Seduction, Power and Mastery: 3 Lessons From History's Greatest Minds
Eric Barker stashed this in Diabolical Plans For World Domination
Interesting to take a step away from science-based advice for a second and talk to someone who pulls lessons from thousands of year of history.
I love the section on mastery:
Robert says that the only way to survive the years of struggle required to master something is to do what you love.
To get to the point where you master your field, you have to love it. You must have a personal, emotional connection to it. I could go down the list of the hundred masters that are in the book, from Steve Jobs to Einstein to Thomas Edison to Martha Graham, they all have that one trait in common.
You’ll never have the patience and the persistence to put up with all of the boring parts that go into mastery, the repetition and the learning rules and procedures, following orders, being someone very low down on the totem pole in the beginning if you don’t love what you’re doing.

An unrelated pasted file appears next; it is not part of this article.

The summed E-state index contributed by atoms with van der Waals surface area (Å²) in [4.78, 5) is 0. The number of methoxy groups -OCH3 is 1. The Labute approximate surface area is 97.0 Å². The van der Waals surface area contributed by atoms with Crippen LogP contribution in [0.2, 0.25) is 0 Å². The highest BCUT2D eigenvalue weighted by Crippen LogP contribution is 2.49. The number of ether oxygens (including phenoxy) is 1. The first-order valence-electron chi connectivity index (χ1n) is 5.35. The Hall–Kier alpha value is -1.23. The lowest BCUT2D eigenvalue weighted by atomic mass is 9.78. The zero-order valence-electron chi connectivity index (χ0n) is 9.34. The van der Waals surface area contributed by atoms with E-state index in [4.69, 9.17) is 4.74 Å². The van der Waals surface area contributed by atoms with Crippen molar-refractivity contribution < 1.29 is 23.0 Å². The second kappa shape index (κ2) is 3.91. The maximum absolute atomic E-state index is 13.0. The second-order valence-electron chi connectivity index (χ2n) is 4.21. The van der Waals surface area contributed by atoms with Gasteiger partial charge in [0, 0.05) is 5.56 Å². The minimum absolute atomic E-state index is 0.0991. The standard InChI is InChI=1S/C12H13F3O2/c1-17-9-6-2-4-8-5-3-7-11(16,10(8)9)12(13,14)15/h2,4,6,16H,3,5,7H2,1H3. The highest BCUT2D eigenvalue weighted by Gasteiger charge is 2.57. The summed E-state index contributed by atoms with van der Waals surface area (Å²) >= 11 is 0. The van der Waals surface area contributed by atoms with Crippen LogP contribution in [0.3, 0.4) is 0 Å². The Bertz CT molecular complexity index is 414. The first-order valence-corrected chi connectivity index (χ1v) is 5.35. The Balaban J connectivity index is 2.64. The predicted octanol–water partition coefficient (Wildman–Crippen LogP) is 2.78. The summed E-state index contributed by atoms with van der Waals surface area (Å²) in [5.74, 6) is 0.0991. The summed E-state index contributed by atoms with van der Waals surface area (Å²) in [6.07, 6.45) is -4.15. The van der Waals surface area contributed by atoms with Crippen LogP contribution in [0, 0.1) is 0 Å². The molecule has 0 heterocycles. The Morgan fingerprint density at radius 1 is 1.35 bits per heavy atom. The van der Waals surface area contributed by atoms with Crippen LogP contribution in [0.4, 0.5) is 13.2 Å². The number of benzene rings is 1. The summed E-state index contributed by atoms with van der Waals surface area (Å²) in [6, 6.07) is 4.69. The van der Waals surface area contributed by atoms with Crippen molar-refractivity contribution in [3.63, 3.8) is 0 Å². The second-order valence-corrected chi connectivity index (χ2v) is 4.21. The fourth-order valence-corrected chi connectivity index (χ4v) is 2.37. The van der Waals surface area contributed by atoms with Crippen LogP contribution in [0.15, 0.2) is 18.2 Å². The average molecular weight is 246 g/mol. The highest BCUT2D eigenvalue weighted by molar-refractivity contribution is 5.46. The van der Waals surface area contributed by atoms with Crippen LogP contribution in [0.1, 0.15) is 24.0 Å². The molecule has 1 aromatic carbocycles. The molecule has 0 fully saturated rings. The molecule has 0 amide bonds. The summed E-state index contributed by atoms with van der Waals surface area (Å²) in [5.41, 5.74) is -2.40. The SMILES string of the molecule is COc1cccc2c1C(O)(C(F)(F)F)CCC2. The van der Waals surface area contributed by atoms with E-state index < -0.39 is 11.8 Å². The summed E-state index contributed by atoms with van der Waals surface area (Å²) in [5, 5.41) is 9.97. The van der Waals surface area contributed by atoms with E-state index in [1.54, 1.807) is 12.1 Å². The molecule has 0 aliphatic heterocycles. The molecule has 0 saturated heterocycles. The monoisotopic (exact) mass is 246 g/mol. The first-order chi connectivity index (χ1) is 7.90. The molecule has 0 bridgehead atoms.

How do you figure out what you love?
First off, stop waiting for a lightbulb to suddenly appear over your head. Start trying things until something clicks.
Anyone who has watched the TV show Survivor knows:
What is often the root of gaining power? Deception.
Why does deception work so well?
Because people usually believe appearances.
A lot of it has to do with how easily we judge things by appearances. If someone appears to be saintly, if someone appears to be nice, well, then that’s who they are, that’s who they must be. Our first reaction isn’t to tell ourselves, “Well, maybe that person who seems so nice, he or she’s actually playing a game, they’re wearing a mask. They’re doing it for a reason.” It’s very hard for us to think like that in those terms. We’re very gullible.